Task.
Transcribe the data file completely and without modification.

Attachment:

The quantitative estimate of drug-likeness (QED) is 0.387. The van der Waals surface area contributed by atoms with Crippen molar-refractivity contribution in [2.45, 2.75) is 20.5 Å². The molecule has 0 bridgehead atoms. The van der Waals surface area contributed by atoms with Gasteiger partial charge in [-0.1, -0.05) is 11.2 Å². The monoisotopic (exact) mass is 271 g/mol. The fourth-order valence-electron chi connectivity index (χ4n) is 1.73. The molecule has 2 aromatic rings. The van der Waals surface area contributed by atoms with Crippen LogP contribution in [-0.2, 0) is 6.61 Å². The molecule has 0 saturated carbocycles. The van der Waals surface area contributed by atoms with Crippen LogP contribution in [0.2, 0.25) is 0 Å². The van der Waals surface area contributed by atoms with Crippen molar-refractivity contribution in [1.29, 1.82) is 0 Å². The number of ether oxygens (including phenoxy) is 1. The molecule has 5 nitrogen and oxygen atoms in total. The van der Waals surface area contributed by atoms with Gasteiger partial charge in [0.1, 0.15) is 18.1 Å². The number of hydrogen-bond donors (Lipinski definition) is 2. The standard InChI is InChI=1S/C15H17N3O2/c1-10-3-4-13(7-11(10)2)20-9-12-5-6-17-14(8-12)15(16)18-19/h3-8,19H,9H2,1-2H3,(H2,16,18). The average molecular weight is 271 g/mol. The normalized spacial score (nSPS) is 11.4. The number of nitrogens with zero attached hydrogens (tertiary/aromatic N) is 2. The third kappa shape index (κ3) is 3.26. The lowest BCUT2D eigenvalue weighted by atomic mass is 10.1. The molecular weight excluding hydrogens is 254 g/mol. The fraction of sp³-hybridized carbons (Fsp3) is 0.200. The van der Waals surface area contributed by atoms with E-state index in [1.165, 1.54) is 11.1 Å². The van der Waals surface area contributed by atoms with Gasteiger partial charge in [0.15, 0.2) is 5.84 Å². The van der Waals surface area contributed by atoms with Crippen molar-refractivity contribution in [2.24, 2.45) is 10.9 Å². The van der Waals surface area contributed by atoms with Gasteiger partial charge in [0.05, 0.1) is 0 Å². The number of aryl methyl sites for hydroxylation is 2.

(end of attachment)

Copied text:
The quantitative estimate of drug-likeness (QED) is 0.387. The van der Waals surface area contributed by atoms with Crippen molar-refractivity contribution in [2.45, 2.75) is 20.5 Å². The molecule has 0 bridgehead atoms. The van der Waals surface area contributed by atoms with Gasteiger partial charge in [-0.1, -0.05) is 11.2 Å². The monoisotopic (exact) mass is 271 g/mol. The fourth-order valence-electron chi connectivity index (χ4n) is 1.73. The molecule has 2 aromatic rings. The van der Waals surface area contributed by atoms with Crippen LogP contribution in [-0.2, 0) is 6.61 Å². The molecule has 0 saturated carbocycles. The van der Waals surface area contributed by atoms with Crippen LogP contribution in [0.2, 0.25) is 0 Å². The van der Waals surface area contributed by atoms with Crippen molar-refractivity contribution in [1.29, 1.82) is 0 Å². The number of ether oxygens (including phenoxy) is 1. The molecule has 5 nitrogen and oxygen atoms in total. The van der Waals surface area contributed by atoms with Gasteiger partial charge in [0.1, 0.15) is 18.1 Å². The number of hydrogen-bond donors (Lipinski definition) is 2. The standard InChI is InChI=1S/C15H17N3O2/c1-10-3-4-13(7-11(10)2)20-9-12-5-6-17-14(8-12)15(16)18-19/h3-8,19H,9H2,1-2H3,(H2,16,18). The average molecular weight is 271 g/mol. The normalized spacial score (nSPS) is 11.4. The number of nitrogens with zero attached hydrogens (tertiary/aromatic N) is 2. The third kappa shape index (κ3) is 3.26. The lowest BCUT2D eigenvalue weighted by atomic mass is 10.1. The molecular weight excluding hydrogens is 254 g/mol. The fraction of sp³-hybridized carbons (Fsp3) is 0.200. The van der Waals surface area contributed by atoms with E-state index in [1.165, 1.54) is 11.1 Å². The van der Waals surface area contributed by atoms with Gasteiger partial charge in [0.15, 0.2) is 5.84 Å². The van der Waals surface area contributed by atoms with Crippen molar-refractivity contribution in [2.24, 2.45) is 10.9 Å². The van der Waals surface area contributed by atoms with Gasteiger partial charge in [0.05, 0.1) is 0 Å². The number of aryl methyl sites for hydroxylation is 2.